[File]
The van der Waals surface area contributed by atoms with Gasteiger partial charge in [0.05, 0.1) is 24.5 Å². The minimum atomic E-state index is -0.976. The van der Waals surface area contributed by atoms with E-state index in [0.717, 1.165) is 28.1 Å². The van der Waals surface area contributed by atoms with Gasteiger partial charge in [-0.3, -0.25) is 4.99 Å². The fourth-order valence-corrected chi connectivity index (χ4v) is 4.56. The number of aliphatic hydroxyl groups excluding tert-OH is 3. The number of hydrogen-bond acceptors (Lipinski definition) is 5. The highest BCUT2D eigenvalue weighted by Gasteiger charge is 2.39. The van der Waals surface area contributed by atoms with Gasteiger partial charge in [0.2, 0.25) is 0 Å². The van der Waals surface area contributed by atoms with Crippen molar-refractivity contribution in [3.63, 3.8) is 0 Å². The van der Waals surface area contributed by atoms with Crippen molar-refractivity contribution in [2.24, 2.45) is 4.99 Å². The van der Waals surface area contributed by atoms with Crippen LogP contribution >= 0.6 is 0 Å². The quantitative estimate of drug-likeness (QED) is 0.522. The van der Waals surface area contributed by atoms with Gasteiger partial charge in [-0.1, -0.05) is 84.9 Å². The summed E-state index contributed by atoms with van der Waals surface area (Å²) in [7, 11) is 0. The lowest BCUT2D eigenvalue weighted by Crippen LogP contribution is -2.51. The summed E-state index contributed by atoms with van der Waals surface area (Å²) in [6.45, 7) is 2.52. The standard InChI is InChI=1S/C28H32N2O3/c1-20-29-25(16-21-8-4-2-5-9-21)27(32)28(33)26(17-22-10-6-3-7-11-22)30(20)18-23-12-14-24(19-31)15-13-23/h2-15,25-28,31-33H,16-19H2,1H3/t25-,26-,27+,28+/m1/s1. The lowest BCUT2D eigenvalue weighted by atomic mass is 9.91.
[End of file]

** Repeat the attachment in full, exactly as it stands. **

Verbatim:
The van der Waals surface area contributed by atoms with Gasteiger partial charge in [0.05, 0.1) is 24.5 Å². The minimum atomic E-state index is -0.976. The van der Waals surface area contributed by atoms with E-state index in [0.717, 1.165) is 28.1 Å². The van der Waals surface area contributed by atoms with Gasteiger partial charge in [-0.3, -0.25) is 4.99 Å². The fourth-order valence-corrected chi connectivity index (χ4v) is 4.56. The number of aliphatic hydroxyl groups excluding tert-OH is 3. The number of hydrogen-bond acceptors (Lipinski definition) is 5. The highest BCUT2D eigenvalue weighted by Gasteiger charge is 2.39. The van der Waals surface area contributed by atoms with Gasteiger partial charge in [0.2, 0.25) is 0 Å². The van der Waals surface area contributed by atoms with Crippen molar-refractivity contribution in [3.63, 3.8) is 0 Å². The van der Waals surface area contributed by atoms with Crippen molar-refractivity contribution in [2.24, 2.45) is 4.99 Å². The van der Waals surface area contributed by atoms with Crippen LogP contribution >= 0.6 is 0 Å². The quantitative estimate of drug-likeness (QED) is 0.522. The van der Waals surface area contributed by atoms with Gasteiger partial charge in [-0.1, -0.05) is 84.9 Å². The summed E-state index contributed by atoms with van der Waals surface area (Å²) in [7, 11) is 0. The lowest BCUT2D eigenvalue weighted by Crippen LogP contribution is -2.51. The summed E-state index contributed by atoms with van der Waals surface area (Å²) in [6.45, 7) is 2.52. The standard InChI is InChI=1S/C28H32N2O3/c1-20-29-25(16-21-8-4-2-5-9-21)27(32)28(33)26(17-22-10-6-3-7-11-22)30(20)18-23-12-14-24(19-31)15-13-23/h2-15,25-28,31-33H,16-19H2,1H3/t25-,26-,27+,28+/m1/s1. The lowest BCUT2D eigenvalue weighted by atomic mass is 9.91.